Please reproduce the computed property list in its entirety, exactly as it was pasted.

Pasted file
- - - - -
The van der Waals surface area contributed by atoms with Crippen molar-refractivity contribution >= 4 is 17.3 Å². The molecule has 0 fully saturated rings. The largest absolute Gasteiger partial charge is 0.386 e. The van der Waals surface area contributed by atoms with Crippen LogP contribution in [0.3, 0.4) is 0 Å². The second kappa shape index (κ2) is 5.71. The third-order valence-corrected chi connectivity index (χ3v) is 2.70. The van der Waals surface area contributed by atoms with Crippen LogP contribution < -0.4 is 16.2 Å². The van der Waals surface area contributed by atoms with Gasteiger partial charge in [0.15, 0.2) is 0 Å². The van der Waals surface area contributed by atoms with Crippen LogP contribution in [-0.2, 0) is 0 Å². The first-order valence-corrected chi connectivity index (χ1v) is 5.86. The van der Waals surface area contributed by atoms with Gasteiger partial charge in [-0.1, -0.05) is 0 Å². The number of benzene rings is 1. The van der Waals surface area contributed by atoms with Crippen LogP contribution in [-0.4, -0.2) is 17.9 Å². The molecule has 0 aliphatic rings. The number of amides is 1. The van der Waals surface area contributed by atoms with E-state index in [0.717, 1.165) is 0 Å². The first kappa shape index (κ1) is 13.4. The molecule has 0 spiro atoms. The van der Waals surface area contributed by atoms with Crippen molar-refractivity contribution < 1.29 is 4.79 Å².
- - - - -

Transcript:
The van der Waals surface area contributed by atoms with Crippen molar-refractivity contribution >= 4 is 17.3 Å². The molecule has 0 fully saturated rings. The largest absolute Gasteiger partial charge is 0.386 e. The van der Waals surface area contributed by atoms with Crippen LogP contribution in [0.3, 0.4) is 0 Å². The second kappa shape index (κ2) is 5.71. The third-order valence-corrected chi connectivity index (χ3v) is 2.70. The van der Waals surface area contributed by atoms with Crippen LogP contribution < -0.4 is 16.2 Å². The van der Waals surface area contributed by atoms with Gasteiger partial charge in [0.15, 0.2) is 0 Å². The van der Waals surface area contributed by atoms with Crippen LogP contribution in [-0.2, 0) is 0 Å². The first-order valence-corrected chi connectivity index (χ1v) is 5.86. The van der Waals surface area contributed by atoms with Gasteiger partial charge in [-0.1, -0.05) is 0 Å². The number of benzene rings is 1. The van der Waals surface area contributed by atoms with Crippen LogP contribution in [-0.4, -0.2) is 17.9 Å². The molecule has 0 aliphatic rings. The number of amides is 1. The van der Waals surface area contributed by atoms with E-state index in [0.717, 1.165) is 0 Å². The first kappa shape index (κ1) is 13.4. The molecule has 0 spiro atoms. The van der Waals surface area contributed by atoms with Crippen molar-refractivity contribution < 1.29 is 4.79 Å².